Book One, The Monsarrat Series
A fast-paced, witty and gripping historical crime series from Tom Keneally and his eldest daughter Meg.
In the Port Macquarie penal settlement for second offenders, at the edge of the known world, gentleman convict Hugh Monsarrat hungers for freedom. Originally transported for forging documents passing himself off as a lawyer, he is now the trusted clerk of the settlement’s commandant.
His position has certain advantages, such as being able to spend time in the Government House kitchen, being supplied with outstanding cups of tea by housekeeper Hannah Mulrooney, who, despite being illiterate, is his most intelligent companion.
Not long after the commandant heads off in search of a rumoured river, his beautiful wife, Honora, falls ill with a sickness the doctor is unable to identify. When Honora dies, it becomes clear she has been slowly poisoned.
Monsarrat and Mrs Mulrooney suspect the commandant’s second-in-command, Captain Diamond, a cruel man who shares history with Honora. Then Diamond has Mrs Mulrooney arrested for the murder. Knowing his friend will hang if she is tried, Monsarrat knows he must find the real killer. And so begins The Monsarrat Series, a fast-paced, witty and gripping series from Tom Keneally and his eldest daughter, Meg.
“The complexity of connections between Aborigines and Europeans, convicts and jailers, alike victims of their conjunction, are rendered with empathy for misunderstanding, inequality and their costs. The Keneallys have done a great deal of able and unobtrusive research. With The Soldier’s Curse Monsarrat is fairly launched into what promises to be both a troubling future for him and a sure entertainment for readers.”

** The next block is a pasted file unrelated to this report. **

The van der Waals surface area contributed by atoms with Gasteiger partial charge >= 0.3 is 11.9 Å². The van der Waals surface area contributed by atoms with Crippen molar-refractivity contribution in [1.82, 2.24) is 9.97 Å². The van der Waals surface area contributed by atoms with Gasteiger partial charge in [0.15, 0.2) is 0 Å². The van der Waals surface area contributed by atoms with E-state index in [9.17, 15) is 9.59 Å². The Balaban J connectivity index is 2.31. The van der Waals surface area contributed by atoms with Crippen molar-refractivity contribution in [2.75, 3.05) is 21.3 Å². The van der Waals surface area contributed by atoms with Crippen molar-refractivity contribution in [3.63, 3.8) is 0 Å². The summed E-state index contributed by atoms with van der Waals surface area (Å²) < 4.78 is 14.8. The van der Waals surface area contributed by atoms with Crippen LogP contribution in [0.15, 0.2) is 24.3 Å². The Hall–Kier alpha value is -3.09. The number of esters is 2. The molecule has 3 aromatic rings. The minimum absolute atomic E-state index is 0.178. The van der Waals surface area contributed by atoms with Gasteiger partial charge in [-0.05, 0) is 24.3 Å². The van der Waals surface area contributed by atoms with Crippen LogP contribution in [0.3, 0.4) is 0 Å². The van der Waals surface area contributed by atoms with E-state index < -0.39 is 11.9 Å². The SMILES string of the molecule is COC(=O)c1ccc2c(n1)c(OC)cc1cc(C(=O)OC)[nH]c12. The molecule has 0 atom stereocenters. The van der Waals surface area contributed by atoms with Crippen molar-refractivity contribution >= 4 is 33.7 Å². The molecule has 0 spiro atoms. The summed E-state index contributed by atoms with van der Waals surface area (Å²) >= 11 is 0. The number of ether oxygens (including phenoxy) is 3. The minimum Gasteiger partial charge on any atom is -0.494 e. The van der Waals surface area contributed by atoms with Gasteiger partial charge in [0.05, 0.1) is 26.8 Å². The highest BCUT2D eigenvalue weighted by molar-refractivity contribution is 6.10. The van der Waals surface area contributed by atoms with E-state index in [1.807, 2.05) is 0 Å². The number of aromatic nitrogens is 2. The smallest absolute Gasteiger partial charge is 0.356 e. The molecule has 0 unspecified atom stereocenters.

Peter Pierce, The Australian
“A series that promises to add a new dimension to the Australian crime scene at the same time as it explores the forces that have shaped a nation. Things can only get more interesting.”
Sue Turnbull, The Sydney Morning Herald
“The Booker Prize has long been blind to the merits of genre fiction, as we all (angrily) know, but maybe they’ll notice with a previous winner in the mix: here’s Tom ‘Schindler’s Ark’ Keneally and his daughter and co-writer Meg’s colonial crime fiction series, led by the dashing yet unfortunate Hugh Llewelyn Monsarrat, dapper in his waistcoat but sadly imprisoned in a penal settlement for second offenders. His position as clerk affords him some luxuries, including a good reputation and the opportunity for cups of tea with his housekeeper friend Mrs Mulrooney – until she is accused of poisoning the Commandant’s wife. Keen to free his friend, Monsarrat is on the case, and it’s such a smartly funny, cleverly researched tale that we should all be jolly glad of it, to be quite honest.”
Fiona Hardy, Readings Monthly
“I really enjoyed the first of a projected 'Monsarrat trilogy' and so i hope Keneally and his daughter are hard at work.”
Viki, Gleebooks Gleaner
“Readers can feel totally confident in the veracity of the convict-era setting of The Soldier’s Curse. Although Booker laureate Tom needs no introduction, it’s worth remembering he has an outstanding pedigree writing historical fiction ... He is also highly adept at distilling elements of the Australian personality – both mythical and real. These considerable skills bear fruit as he and Meg depict the infant township of Port Macquarie ... But the real joy of the novel is its protagonist. Monsarrat is both believable and likeable, and in many ways the perfect amateur gentleman detective for the colony of New South Wales. [He] straddles mythology and reality. He has the knowledge and background of a lettered gentleman, the guile and cunning of a convict, and the adventurous flaw (the shadow Monsarrat) that gives him the verve to tackle a mystery.”
Newtown Review of Books
“The Soldier's Curse successfully weaves literary, historical and crime fiction together in a very engaging package. There is at least one more book featuring Hugh Monsarrat and Hannah Mulrooney coming our way and I must say I can’t wait. Engaging characters, fascinating period details and the thoughtful exploration of sociopolitical themes is more than enough to have me coming back for more.”
“There's a crime at the centre of the story, but it is the detail of early Australian life, the atmosphere and great writing that make the book special.”
“The evocation of place and time is splendid.”
Mail on Sunday
“Introduces a totally different kind of detective, while at the same time exploring with perception and wit the forces that shaped a nation...the father and daughter duo have hit on a real winner.”
“The Keneallys have produced a murder mystery of admirable depth.”